What are you really working on when you're at work?
The instant messaging application is a sly and ubiquitous time thief. Typing takes longer than speaking, and can kill your momentum and focus with constant interruptions. Must we even mention how devastatingly easy it is to get caught up in a lengthy story or flurry of link-sharing? There's multinetwork client Digsby, Pidgin, Trillian or Adium; stalwarts Windows Live Messenger, AIM, or ICQ; or one of Yahoo Messenger's young'uns--Version 9 beta or Yahoo IM for Vista. Go ahead, pick your poison.
With around 70 million active users each on Facebook and MySpace, it's a safe assumption that hundreds of thousands of them are updating their status details, volleying messages, and uploading images in a constant effort to stay connected. Flock browser and Digsby IM are two apps to offer companion services for accessing social networks, priming the pump of distraction. Facebook Mobile and its client apps Facebook for BlackBerry and Facebook for iPhone, and MySpace Mobile also feed the addiction by offering entry to social nets while on the go.
There's no getting between newshounds and their quarry, even (or especially) if the breaking news, tech happenings, blog updates, and running sports scores subtract hours from actual work. Bookmarked Web pages may be the source of a cerebral detour, but so are news or blog aggregators like Google Reader, Newsgator, Digg, and Delicious, and Firefox helpers like Read it Later and Better GReader. Desktop readers such as the honorable ReadAir, FeedDemon, and NetNewsWire (Mac) only clog up the bottleneck.
You know you're an icon of cultural import when one of the music industry's top money-earners mentions you in a song. But Mariah Carey crooned what everyone already knew about YouTube's celebrity. Diet Coke + Mentos and Here Comes Another Bubble have brought the art of the user-generated video short to the masses in one continuous e-mail and IM-linking loop. The fact that YouTube managed to get itself acquired by Google attests to the site's unflagging popularity as an office hobby and a source of co-worker bonding even more compelling than the free snack table. To support your hobby, we've listed top YouTube downloaders and converters.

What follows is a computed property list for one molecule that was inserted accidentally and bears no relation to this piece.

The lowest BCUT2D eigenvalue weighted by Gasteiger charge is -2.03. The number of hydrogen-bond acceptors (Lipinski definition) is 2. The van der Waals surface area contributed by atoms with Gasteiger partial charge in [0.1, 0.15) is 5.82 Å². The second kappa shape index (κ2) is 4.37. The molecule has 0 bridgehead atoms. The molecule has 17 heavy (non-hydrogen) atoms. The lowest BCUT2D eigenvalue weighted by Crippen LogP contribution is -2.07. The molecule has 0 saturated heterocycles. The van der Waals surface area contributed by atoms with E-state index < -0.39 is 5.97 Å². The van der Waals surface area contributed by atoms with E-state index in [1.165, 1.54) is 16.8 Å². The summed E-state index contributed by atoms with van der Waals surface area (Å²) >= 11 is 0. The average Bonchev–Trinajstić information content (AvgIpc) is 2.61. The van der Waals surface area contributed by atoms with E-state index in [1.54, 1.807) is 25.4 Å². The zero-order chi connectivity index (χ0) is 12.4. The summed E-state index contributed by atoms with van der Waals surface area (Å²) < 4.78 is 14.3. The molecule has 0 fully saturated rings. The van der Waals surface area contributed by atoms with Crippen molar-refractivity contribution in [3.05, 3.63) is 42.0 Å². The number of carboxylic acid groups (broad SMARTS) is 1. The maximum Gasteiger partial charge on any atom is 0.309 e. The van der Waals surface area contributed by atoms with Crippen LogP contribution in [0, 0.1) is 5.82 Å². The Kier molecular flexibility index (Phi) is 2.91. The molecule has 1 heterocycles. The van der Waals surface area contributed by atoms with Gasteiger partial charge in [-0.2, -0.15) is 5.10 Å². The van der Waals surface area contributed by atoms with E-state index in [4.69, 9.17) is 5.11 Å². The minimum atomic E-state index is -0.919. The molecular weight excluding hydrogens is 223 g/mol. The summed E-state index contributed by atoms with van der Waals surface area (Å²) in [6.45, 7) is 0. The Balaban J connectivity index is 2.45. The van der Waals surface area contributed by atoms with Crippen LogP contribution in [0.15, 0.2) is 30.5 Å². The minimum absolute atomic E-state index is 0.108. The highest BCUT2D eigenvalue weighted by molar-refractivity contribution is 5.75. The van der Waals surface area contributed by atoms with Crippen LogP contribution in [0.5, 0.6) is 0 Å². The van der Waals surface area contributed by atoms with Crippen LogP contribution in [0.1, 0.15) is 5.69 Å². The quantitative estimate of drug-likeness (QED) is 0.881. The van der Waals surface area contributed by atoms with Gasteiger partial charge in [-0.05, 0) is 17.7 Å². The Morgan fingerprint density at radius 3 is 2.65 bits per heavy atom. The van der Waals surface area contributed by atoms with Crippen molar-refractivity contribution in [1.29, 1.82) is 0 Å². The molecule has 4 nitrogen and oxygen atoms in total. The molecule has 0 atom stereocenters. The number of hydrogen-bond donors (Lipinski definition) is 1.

The original computer pastime is, as ever, a reliable deterrent from work. King's Quest and Prince of Persia have been replaced by World of Warcraft and Second Life (for Mac and Windows), which slurp up not just time, but system resources and your local power grid. Yet there's no discounting the draw of Texas Hold 'Em or Flash-based hit Cursor*10, and to set your sights on some serious slacking there's N, a seemingly incessant 2D ninja adventure with 1,586,567 levels. Committing yourself to that one puts the "pro" back into "procrastination."
How many times per day do you check your e-mail? In the days of early clients Eudora, CompuServe, and Outlook, e-mail was a novelty. Near-instantaneous letters? On the computer? So cool. That's when chain e-mail, silly forwards, heartfelt campaigns, and spam-killing began gnawing into our recreational habits. The thirst for more storage, more Word processing capabilities, and more support for bulky attachments was whet with Gmail, and we were irreversibly hooked. Admit it, you're an obsessive-compulsive e-mail-checking addict too, aren't you?
Are you still browsing for a lost document by clicking through your folder system? Stop it! This is soul-deadening busywork, and you're too good for it. The PC's built-in file search is so-so, but we like these better. Copernic Desktop Search and Google Desktop Search for Mac and Windows will serve up details alongside powerful file dredging. Launchy (Windows) and Quicksilver (Mac) will also shave seconds from day-to-day application- and file-launching by summoning the file with a few key presses. Whew; much better.
It's said that music soothes the savage beast. Well, it soothes the office monkey, too. Slap on a pair of bulbous headphones to listen to your music or poke around your coworkers' holdings on iTunes (for Mac and Windows). While you're at it, you might was well buy songs from the iTunes store, check out album art, burn some CDs, make a few ringtones for your phone...Oh, is it lunchtime already?
It's one thing to buy a gift certificate online during your nine-to-five and another to manage your power-seller account on eBay with a hawkish eye (ahem, might we recommend eBay desktop?) Many of you fall somewhere in between, searching for new electronics, clothing, and media online during a break that stretches from 10 minutes to 20 to 30. We're not saying we've never been guilty. We just like to point out that it happens.